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TV show structure I'd like to see.
The idea I have for a show goes like this:

It's an ensemble show, with about 8-12 main characters, all college students who are brought together by a student organization on campus (The McGuffin Appreciation Society). There may be other students (club members and non-), but they are not main characters.

About a 3rd of the main characters are freshmen, another 3rd sophomores, etc. The school years of the characters might not be explicitly mentioned, but implied through mentions of what classes they are in, how new they are to the school, concerns about what they are going to do after graduation, etc. Importantly, the characters age in real-time. Every year, the seniors graduate, every year, new freshmen join. After 4 years, there should be a complete cast turnover.

Not everyone has start (or have started, before the series began) as an 18yo freshman. There's room to introduce the 24yo freshman who paid for his tuition by 2 tours in Afghanistan, the 20yo transfer student who did her first two years at her local community college, or the 40yo "non-traditional student" who has decided to finally get that BS she always said she would. Likewise, leaving school early for reasons of money, family problems, bad grades, or transferring up can all be ways to allow an early exit.

The stories can range around the sorts of things which happen in college life: romances, breakups, concerns about passing classes, bad roommates, drinking (legally or not), cheating, etc. Soap-opera-y? Maybe. But there are a lot of stories that can be told in that setting. I'm sure any college grad has a few they could add to the mix.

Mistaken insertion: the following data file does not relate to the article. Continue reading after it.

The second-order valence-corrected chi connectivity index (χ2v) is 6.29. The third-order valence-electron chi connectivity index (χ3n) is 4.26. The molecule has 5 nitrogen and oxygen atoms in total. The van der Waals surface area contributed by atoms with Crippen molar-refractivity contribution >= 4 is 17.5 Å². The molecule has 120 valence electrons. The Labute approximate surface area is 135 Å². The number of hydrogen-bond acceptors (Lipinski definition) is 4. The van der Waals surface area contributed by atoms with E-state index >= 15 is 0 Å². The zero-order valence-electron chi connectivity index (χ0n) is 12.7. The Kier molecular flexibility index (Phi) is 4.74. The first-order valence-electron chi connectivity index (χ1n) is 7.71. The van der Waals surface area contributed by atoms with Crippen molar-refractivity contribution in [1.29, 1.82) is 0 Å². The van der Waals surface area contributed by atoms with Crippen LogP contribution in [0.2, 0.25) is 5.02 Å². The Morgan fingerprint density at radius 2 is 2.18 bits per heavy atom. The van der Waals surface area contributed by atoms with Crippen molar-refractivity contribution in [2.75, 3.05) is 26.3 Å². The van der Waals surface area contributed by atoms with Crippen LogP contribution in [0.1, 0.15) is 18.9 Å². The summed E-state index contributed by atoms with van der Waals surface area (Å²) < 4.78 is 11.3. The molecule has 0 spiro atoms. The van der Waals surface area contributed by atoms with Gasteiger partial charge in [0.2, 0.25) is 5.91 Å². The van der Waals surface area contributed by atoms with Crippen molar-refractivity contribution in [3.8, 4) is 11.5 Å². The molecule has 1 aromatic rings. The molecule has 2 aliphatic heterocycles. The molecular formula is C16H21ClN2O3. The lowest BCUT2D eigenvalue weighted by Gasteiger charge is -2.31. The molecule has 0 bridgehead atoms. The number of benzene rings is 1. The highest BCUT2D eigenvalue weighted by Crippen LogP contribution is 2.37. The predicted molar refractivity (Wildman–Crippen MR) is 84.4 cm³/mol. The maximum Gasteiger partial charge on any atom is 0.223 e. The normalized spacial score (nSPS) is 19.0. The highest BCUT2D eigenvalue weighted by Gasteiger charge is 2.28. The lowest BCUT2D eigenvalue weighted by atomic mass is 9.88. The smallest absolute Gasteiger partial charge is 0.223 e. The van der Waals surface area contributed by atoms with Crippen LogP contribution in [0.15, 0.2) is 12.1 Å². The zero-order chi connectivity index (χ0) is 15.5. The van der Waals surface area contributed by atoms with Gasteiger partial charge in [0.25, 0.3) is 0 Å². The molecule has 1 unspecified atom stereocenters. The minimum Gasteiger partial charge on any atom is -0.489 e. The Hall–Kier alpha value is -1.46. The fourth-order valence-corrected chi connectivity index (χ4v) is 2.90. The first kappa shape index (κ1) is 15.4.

Glee is similar in concept, but (a) there are main characters who aren't students (but are teachers/administrators), and (b) it seems there is not a lot of turn-over of students.

The major argument I can see against the framework is the idea that, after 4 years, the major characters the audience has grown to know and love, have to graduate and leave.

Whaddya think?

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And then everyone including the Willow/Sailor Mars character go off to Sunnyvale State/Montrose Academy....

Yeah, that's how things usually go. But that's a large degree what I'm trying to avoid with this issue.

Hopefully, by introducing new characters each season while having characters graduate will mitigate the "let's follow Willow to the conveniently, rarely mentioned, college in the same town" issue.

One key will be trying hard to make it not about the key characters introduced in the first season. Both "Buffy" and "Sailor Moon" were about the named characters, so when they left high school, so did the show. "Cheers" was able to survive Diane and Coach leaving because while they were important main characters, the show wasn't centered on them (if it could have survived Sam leaving is a different question).

The 4-year limit doesn't have to apply to everyone. Major characters can become grad students, postdocs, or even assistant professors. Not only does this provide a way to keep an actor/actress around for a long time, it also provides a way to develop the character.

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